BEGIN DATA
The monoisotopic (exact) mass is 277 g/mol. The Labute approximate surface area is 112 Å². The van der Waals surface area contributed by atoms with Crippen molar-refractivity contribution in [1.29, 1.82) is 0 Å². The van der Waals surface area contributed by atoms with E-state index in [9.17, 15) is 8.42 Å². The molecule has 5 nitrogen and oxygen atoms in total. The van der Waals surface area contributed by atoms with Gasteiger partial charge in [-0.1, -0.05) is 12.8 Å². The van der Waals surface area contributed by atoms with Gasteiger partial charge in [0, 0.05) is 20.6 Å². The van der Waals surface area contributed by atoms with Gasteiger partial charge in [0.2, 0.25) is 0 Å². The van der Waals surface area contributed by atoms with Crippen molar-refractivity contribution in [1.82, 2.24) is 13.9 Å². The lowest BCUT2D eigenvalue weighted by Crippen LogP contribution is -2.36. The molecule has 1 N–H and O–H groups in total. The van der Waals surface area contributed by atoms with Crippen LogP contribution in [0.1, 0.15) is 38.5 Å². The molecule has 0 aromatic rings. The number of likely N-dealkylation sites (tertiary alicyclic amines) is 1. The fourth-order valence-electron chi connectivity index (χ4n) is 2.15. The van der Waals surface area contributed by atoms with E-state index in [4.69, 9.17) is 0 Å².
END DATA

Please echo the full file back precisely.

The monoisotopic (exact) mass is 277 g/mol. The Labute approximate surface area is 112 Å². The van der Waals surface area contributed by atoms with Crippen molar-refractivity contribution in [1.29, 1.82) is 0 Å². The van der Waals surface area contributed by atoms with E-state index in [9.17, 15) is 8.42 Å². The molecule has 5 nitrogen and oxygen atoms in total. The van der Waals surface area contributed by atoms with Gasteiger partial charge in [-0.1, -0.05) is 12.8 Å². The van der Waals surface area contributed by atoms with Gasteiger partial charge in [0, 0.05) is 20.6 Å². The van der Waals surface area contributed by atoms with Gasteiger partial charge in [0.2, 0.25) is 0 Å². The van der Waals surface area contributed by atoms with Crippen molar-refractivity contribution in [1.82, 2.24) is 13.9 Å². The lowest BCUT2D eigenvalue weighted by Crippen LogP contribution is -2.36. The molecule has 1 N–H and O–H groups in total. The van der Waals surface area contributed by atoms with Crippen LogP contribution in [0.1, 0.15) is 38.5 Å². The molecule has 0 aromatic rings. The number of likely N-dealkylation sites (tertiary alicyclic amines) is 1. The fourth-order valence-electron chi connectivity index (χ4n) is 2.15. The van der Waals surface area contributed by atoms with E-state index in [4.69, 9.17) is 0 Å².